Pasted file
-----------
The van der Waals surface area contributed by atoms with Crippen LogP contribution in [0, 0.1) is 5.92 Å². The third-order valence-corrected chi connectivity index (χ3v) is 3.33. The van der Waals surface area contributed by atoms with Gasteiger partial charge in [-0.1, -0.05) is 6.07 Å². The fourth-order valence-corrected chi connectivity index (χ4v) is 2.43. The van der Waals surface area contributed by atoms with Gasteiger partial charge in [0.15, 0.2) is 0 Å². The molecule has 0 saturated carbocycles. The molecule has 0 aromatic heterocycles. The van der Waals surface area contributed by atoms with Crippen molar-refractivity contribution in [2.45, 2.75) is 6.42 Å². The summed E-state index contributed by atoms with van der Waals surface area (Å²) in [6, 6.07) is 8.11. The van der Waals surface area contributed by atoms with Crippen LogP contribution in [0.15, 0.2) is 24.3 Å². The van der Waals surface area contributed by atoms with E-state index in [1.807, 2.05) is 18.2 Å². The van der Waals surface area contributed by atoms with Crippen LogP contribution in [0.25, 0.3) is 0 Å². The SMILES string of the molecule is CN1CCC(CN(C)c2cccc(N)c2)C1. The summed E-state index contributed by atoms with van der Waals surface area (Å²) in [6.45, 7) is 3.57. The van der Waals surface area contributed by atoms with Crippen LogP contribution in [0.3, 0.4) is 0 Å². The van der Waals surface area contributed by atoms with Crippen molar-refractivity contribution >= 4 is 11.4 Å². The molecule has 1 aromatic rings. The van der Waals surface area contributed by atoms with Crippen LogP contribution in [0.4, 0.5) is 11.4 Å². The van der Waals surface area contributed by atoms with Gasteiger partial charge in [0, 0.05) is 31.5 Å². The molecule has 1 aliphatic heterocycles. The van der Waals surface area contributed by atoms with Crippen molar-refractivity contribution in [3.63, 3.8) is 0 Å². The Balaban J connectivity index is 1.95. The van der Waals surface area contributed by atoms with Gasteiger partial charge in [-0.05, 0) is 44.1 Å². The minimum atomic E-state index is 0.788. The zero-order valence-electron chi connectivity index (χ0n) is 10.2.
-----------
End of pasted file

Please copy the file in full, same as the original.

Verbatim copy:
The van der Waals surface area contributed by atoms with Crippen LogP contribution in [0, 0.1) is 5.92 Å². The third-order valence-corrected chi connectivity index (χ3v) is 3.33. The van der Waals surface area contributed by atoms with Gasteiger partial charge in [-0.1, -0.05) is 6.07 Å². The fourth-order valence-corrected chi connectivity index (χ4v) is 2.43. The van der Waals surface area contributed by atoms with Gasteiger partial charge in [0.15, 0.2) is 0 Å². The molecule has 0 saturated carbocycles. The molecule has 0 aromatic heterocycles. The van der Waals surface area contributed by atoms with Crippen molar-refractivity contribution in [2.45, 2.75) is 6.42 Å². The summed E-state index contributed by atoms with van der Waals surface area (Å²) in [6, 6.07) is 8.11. The van der Waals surface area contributed by atoms with Crippen LogP contribution in [0.15, 0.2) is 24.3 Å². The van der Waals surface area contributed by atoms with E-state index in [1.807, 2.05) is 18.2 Å². The van der Waals surface area contributed by atoms with Crippen LogP contribution in [0.25, 0.3) is 0 Å². The SMILES string of the molecule is CN1CCC(CN(C)c2cccc(N)c2)C1. The summed E-state index contributed by atoms with van der Waals surface area (Å²) in [6.45, 7) is 3.57. The van der Waals surface area contributed by atoms with Crippen LogP contribution in [0.3, 0.4) is 0 Å². The van der Waals surface area contributed by atoms with Crippen molar-refractivity contribution >= 4 is 11.4 Å². The molecule has 1 aromatic rings. The van der Waals surface area contributed by atoms with Crippen LogP contribution in [0.4, 0.5) is 11.4 Å². The van der Waals surface area contributed by atoms with Gasteiger partial charge in [0, 0.05) is 31.5 Å². The molecule has 1 aliphatic heterocycles. The van der Waals surface area contributed by atoms with Crippen molar-refractivity contribution in [3.63, 3.8) is 0 Å². The Balaban J connectivity index is 1.95. The van der Waals surface area contributed by atoms with Gasteiger partial charge in [-0.05, 0) is 44.1 Å². The minimum atomic E-state index is 0.788. The zero-order valence-electron chi connectivity index (χ0n) is 10.2.